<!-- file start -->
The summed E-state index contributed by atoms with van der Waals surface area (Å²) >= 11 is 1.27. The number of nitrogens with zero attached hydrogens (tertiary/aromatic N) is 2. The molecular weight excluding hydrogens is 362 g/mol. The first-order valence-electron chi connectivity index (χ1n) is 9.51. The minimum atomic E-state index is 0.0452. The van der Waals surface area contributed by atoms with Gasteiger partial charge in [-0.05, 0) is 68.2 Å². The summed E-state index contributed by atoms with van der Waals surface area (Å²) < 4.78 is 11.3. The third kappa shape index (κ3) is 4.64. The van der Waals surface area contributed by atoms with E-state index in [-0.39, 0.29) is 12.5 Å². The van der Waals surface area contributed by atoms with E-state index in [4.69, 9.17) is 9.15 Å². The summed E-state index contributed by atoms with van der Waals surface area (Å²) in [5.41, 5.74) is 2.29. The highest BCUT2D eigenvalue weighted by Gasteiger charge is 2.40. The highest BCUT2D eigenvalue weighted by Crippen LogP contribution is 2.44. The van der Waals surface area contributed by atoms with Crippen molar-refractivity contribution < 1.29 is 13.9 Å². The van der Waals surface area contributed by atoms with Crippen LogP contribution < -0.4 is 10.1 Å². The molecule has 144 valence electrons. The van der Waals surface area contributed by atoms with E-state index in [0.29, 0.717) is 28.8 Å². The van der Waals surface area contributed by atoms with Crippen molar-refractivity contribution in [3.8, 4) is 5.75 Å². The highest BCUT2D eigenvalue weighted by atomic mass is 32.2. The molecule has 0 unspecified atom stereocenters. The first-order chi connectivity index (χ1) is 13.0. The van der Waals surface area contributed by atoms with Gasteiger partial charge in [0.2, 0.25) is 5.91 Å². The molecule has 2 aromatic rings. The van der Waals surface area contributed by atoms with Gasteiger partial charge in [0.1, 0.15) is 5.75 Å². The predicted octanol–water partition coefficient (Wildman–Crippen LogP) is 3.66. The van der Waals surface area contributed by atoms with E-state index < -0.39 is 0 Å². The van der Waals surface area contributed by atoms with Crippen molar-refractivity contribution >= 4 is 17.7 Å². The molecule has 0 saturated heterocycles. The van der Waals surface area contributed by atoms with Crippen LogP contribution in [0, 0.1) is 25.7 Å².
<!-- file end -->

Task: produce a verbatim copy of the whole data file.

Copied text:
The summed E-state index contributed by atoms with van der Waals surface area (Å²) >= 11 is 1.27. The number of nitrogens with zero attached hydrogens (tertiary/aromatic N) is 2. The molecular weight excluding hydrogens is 362 g/mol. The first-order valence-electron chi connectivity index (χ1n) is 9.51. The minimum atomic E-state index is 0.0452. The van der Waals surface area contributed by atoms with Gasteiger partial charge in [-0.05, 0) is 68.2 Å². The summed E-state index contributed by atoms with van der Waals surface area (Å²) < 4.78 is 11.3. The third kappa shape index (κ3) is 4.64. The van der Waals surface area contributed by atoms with E-state index in [-0.39, 0.29) is 12.5 Å². The van der Waals surface area contributed by atoms with E-state index in [4.69, 9.17) is 9.15 Å². The summed E-state index contributed by atoms with van der Waals surface area (Å²) in [5.41, 5.74) is 2.29. The highest BCUT2D eigenvalue weighted by Gasteiger charge is 2.40. The highest BCUT2D eigenvalue weighted by Crippen LogP contribution is 2.44. The van der Waals surface area contributed by atoms with Crippen molar-refractivity contribution < 1.29 is 13.9 Å². The van der Waals surface area contributed by atoms with Crippen LogP contribution < -0.4 is 10.1 Å². The molecule has 144 valence electrons. The van der Waals surface area contributed by atoms with E-state index in [0.29, 0.717) is 28.8 Å². The van der Waals surface area contributed by atoms with Crippen molar-refractivity contribution in [3.8, 4) is 5.75 Å². The highest BCUT2D eigenvalue weighted by atomic mass is 32.2. The molecule has 0 unspecified atom stereocenters. The first-order chi connectivity index (χ1) is 13.0. The van der Waals surface area contributed by atoms with Gasteiger partial charge in [0.2, 0.25) is 5.91 Å². The molecule has 2 aromatic rings. The van der Waals surface area contributed by atoms with Gasteiger partial charge in [0.1, 0.15) is 5.75 Å². The predicted octanol–water partition coefficient (Wildman–Crippen LogP) is 3.66. The van der Waals surface area contributed by atoms with E-state index < -0.39 is 0 Å². The van der Waals surface area contributed by atoms with Crippen molar-refractivity contribution >= 4 is 17.7 Å². The molecule has 0 saturated heterocycles. The van der Waals surface area contributed by atoms with Crippen LogP contribution in [0, 0.1) is 25.7 Å².